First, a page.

Talk of an impending recession can send both business leaders and individuals into fight-or-flight mode as they look for effective ways to reduce spendings and boost savings. While the effects of a recession on business can be significant, organizations that build a proactive plan to adapt their business strategy can be better positioned to successfully weather economic downturns.
An economic recession impacts each company differently, but most organizations—no matter the industry or business size—face many of the same challenges.
Common effects of a recession on business:
Reduced cash flow
Both businesses and individuals reduce spending and face challenges with making timely payments during a recession. Recent research from Deloitte found that 32% of Americans are concerned with making upcoming payments. Additionally, banks, financial institutions, and investors also tend to cut back on loans during an economic downturn, with data from the Consumer Financial Protection Bureau showing that small business lending decreased by 32% during the Great Recession. Combined, such factors can lead to a significant decline in cash flow.
Some steps you can take to improve cash flow during a recession include:
- Automating customer invoicing
- Buying less inventory if your business sells physical products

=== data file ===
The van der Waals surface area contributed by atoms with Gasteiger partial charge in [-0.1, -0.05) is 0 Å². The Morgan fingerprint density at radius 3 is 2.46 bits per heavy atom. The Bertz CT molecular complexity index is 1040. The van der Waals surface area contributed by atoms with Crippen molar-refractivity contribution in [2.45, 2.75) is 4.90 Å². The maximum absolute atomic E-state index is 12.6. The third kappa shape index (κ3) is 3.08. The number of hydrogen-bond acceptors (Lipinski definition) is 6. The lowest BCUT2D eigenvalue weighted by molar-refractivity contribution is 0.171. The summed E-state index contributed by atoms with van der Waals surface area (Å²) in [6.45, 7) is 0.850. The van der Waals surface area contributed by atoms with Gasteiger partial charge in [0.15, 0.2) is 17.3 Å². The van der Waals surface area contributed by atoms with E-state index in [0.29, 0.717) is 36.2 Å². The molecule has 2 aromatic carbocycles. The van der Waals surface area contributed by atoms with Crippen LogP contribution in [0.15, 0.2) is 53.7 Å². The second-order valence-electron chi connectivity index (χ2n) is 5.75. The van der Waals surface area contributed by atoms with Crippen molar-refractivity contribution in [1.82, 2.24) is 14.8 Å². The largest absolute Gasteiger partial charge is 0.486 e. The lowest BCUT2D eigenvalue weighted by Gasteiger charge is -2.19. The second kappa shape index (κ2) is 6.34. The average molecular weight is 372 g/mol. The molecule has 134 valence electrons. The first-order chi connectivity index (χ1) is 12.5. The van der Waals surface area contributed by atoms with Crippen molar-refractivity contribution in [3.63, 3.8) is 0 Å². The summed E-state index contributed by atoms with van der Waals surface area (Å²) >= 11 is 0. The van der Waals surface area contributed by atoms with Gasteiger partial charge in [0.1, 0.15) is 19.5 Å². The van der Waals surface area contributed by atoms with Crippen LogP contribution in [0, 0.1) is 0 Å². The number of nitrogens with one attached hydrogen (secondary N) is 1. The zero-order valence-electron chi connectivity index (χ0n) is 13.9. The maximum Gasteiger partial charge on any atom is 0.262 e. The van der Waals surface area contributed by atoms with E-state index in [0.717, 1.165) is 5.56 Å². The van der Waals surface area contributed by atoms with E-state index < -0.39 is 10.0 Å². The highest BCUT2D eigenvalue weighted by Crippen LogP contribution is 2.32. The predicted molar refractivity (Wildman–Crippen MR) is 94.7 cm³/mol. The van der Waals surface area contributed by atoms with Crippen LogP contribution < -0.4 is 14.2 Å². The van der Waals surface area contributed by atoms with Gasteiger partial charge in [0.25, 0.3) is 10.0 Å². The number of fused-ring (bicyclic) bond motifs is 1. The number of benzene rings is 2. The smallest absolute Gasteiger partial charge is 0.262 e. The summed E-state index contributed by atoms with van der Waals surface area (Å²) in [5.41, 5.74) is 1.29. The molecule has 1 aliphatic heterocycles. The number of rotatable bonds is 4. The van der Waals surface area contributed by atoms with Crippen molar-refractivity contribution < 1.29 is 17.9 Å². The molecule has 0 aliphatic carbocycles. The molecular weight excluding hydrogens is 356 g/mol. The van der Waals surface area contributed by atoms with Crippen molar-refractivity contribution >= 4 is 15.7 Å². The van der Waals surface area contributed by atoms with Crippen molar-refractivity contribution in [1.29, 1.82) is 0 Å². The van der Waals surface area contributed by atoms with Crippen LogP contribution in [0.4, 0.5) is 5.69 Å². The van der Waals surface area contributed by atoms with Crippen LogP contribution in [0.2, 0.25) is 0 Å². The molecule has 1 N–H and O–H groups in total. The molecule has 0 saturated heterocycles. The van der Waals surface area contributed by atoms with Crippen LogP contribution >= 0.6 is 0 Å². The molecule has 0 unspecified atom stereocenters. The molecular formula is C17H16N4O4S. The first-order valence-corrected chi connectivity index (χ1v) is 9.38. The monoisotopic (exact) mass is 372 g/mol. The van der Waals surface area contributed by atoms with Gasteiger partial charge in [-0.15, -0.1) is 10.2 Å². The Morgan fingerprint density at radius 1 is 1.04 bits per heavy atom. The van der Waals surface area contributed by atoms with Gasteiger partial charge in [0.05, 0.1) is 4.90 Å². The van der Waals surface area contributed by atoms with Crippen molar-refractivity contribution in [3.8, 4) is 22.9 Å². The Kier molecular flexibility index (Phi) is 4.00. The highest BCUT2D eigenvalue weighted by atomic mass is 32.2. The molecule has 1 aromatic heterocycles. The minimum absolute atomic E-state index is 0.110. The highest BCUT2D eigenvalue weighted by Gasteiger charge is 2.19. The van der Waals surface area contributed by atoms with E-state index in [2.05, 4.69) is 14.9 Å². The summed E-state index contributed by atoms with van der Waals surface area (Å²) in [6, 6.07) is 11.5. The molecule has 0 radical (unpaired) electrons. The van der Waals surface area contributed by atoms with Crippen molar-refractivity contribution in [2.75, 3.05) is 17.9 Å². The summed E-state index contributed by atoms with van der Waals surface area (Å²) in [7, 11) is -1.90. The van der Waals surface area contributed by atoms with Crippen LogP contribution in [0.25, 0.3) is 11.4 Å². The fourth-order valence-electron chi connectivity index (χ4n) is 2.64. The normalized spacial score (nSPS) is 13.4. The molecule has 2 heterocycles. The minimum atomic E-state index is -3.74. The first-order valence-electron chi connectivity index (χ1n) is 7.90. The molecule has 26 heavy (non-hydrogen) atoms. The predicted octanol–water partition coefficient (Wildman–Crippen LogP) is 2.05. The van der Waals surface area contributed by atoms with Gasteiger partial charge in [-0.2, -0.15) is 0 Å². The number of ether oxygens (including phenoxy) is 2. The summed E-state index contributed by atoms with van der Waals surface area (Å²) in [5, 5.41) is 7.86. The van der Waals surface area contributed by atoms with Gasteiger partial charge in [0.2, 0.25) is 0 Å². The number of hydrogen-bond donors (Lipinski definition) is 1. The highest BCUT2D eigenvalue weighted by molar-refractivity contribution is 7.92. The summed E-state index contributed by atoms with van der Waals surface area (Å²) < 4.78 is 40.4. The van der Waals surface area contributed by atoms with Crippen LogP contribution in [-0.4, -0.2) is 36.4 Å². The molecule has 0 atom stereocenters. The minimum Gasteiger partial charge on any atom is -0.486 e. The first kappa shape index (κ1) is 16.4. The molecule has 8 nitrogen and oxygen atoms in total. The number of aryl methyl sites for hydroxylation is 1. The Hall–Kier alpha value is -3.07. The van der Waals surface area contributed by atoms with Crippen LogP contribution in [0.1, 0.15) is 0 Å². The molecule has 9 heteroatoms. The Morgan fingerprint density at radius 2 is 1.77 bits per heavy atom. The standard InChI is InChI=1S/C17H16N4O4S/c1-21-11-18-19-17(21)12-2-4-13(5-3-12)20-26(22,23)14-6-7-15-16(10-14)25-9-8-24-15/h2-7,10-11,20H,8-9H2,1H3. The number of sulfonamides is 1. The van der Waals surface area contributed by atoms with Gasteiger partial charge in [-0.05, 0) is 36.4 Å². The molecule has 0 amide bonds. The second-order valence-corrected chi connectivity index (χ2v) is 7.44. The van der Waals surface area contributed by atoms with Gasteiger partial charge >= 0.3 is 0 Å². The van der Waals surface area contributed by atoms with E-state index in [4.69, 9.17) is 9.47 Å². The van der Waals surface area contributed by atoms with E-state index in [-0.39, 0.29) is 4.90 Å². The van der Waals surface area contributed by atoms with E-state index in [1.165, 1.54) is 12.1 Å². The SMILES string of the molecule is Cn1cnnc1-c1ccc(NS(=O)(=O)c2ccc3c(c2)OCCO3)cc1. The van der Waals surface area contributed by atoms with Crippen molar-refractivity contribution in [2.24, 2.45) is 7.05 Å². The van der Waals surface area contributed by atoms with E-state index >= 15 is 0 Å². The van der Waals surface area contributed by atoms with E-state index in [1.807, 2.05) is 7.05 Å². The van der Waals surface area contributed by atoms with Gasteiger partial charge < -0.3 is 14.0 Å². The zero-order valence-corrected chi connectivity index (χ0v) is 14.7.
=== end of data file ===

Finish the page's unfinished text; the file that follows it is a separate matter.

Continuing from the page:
- Eliminating waste in your procedures and working toward leaner processes
- Renegotiating agreements and payment terms with vendors and suppliers
- Optimizing operational spending
- Identifying additional income streams
Decreased or no demand
In the event of a recession, business priorities and budgets shift significantly. While some products and services are always in demand, organizations and individuals need to make difficult decisions about which expenses to cut. Depending on your offerings, customer base, and industry, this can mean decreased or no demand for your products and services.
As consumers cut their discretionary spending during a recession, some industries are more vulnerable to decreased demand than others. According to data from the U.S. Bureau of Labor Statistics, the industries most impacted by the Great Recession included construction, manufacturing, professional and business services, and retail trade. Additionally, CNBC recently highlighted the industries likely to be the most at risk during the next economic downturn, which include real estate, construction, manufacturing, retail, and leisure and hospitality.
One way for your business to address your market's changing priorities is to diversify your products or services. While you likely don’t want to venture into the unknown, you can consider shifting your current offerings or introducing new ones that still relate to your area of expertise and are more relevant to the current market.